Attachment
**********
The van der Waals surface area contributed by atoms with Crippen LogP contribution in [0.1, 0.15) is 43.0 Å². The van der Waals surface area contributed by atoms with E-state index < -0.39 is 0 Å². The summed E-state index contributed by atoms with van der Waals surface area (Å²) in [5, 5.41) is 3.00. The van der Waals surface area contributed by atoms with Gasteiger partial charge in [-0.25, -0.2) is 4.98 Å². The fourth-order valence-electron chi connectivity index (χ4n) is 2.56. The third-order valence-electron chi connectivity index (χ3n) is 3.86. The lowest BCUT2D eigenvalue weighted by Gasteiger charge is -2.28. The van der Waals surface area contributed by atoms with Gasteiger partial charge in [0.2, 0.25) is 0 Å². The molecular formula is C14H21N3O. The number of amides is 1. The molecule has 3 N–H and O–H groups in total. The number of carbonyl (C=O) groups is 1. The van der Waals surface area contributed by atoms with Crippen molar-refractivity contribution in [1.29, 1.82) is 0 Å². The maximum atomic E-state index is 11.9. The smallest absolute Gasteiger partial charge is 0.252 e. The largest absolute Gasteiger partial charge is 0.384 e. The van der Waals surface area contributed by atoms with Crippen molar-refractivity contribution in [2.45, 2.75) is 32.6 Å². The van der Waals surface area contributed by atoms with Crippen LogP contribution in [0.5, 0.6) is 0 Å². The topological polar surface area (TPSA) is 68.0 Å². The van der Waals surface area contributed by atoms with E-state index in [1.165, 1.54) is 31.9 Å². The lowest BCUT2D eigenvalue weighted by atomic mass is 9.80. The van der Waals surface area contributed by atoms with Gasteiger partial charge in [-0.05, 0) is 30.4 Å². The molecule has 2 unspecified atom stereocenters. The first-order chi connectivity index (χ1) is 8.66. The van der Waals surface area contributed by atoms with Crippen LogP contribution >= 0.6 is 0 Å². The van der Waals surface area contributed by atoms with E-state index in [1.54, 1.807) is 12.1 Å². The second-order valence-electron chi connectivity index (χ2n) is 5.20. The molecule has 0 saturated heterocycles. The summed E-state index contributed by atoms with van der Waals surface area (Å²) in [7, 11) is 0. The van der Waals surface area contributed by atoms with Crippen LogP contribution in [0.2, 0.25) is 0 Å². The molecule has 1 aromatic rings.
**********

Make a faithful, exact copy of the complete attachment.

The van der Waals surface area contributed by atoms with Crippen LogP contribution in [0.1, 0.15) is 43.0 Å². The van der Waals surface area contributed by atoms with E-state index < -0.39 is 0 Å². The summed E-state index contributed by atoms with van der Waals surface area (Å²) in [5, 5.41) is 3.00. The van der Waals surface area contributed by atoms with Gasteiger partial charge in [-0.25, -0.2) is 4.98 Å². The fourth-order valence-electron chi connectivity index (χ4n) is 2.56. The third-order valence-electron chi connectivity index (χ3n) is 3.86. The lowest BCUT2D eigenvalue weighted by Gasteiger charge is -2.28. The van der Waals surface area contributed by atoms with Gasteiger partial charge in [0.2, 0.25) is 0 Å². The molecular formula is C14H21N3O. The number of amides is 1. The molecule has 3 N–H and O–H groups in total. The number of carbonyl (C=O) groups is 1. The van der Waals surface area contributed by atoms with Crippen molar-refractivity contribution in [1.29, 1.82) is 0 Å². The maximum atomic E-state index is 11.9. The smallest absolute Gasteiger partial charge is 0.252 e. The largest absolute Gasteiger partial charge is 0.384 e. The van der Waals surface area contributed by atoms with Crippen molar-refractivity contribution in [2.45, 2.75) is 32.6 Å². The van der Waals surface area contributed by atoms with Crippen LogP contribution in [0.5, 0.6) is 0 Å². The topological polar surface area (TPSA) is 68.0 Å². The van der Waals surface area contributed by atoms with E-state index in [1.165, 1.54) is 31.9 Å². The lowest BCUT2D eigenvalue weighted by atomic mass is 9.80. The van der Waals surface area contributed by atoms with Gasteiger partial charge in [-0.05, 0) is 30.4 Å². The molecule has 2 unspecified atom stereocenters. The first-order chi connectivity index (χ1) is 8.66. The van der Waals surface area contributed by atoms with Crippen LogP contribution >= 0.6 is 0 Å². The van der Waals surface area contributed by atoms with E-state index in [1.54, 1.807) is 12.1 Å². The second-order valence-electron chi connectivity index (χ2n) is 5.20. The molecule has 0 saturated heterocycles. The summed E-state index contributed by atoms with van der Waals surface area (Å²) in [7, 11) is 0. The van der Waals surface area contributed by atoms with Crippen LogP contribution in [0.2, 0.25) is 0 Å². The molecule has 1 aromatic rings.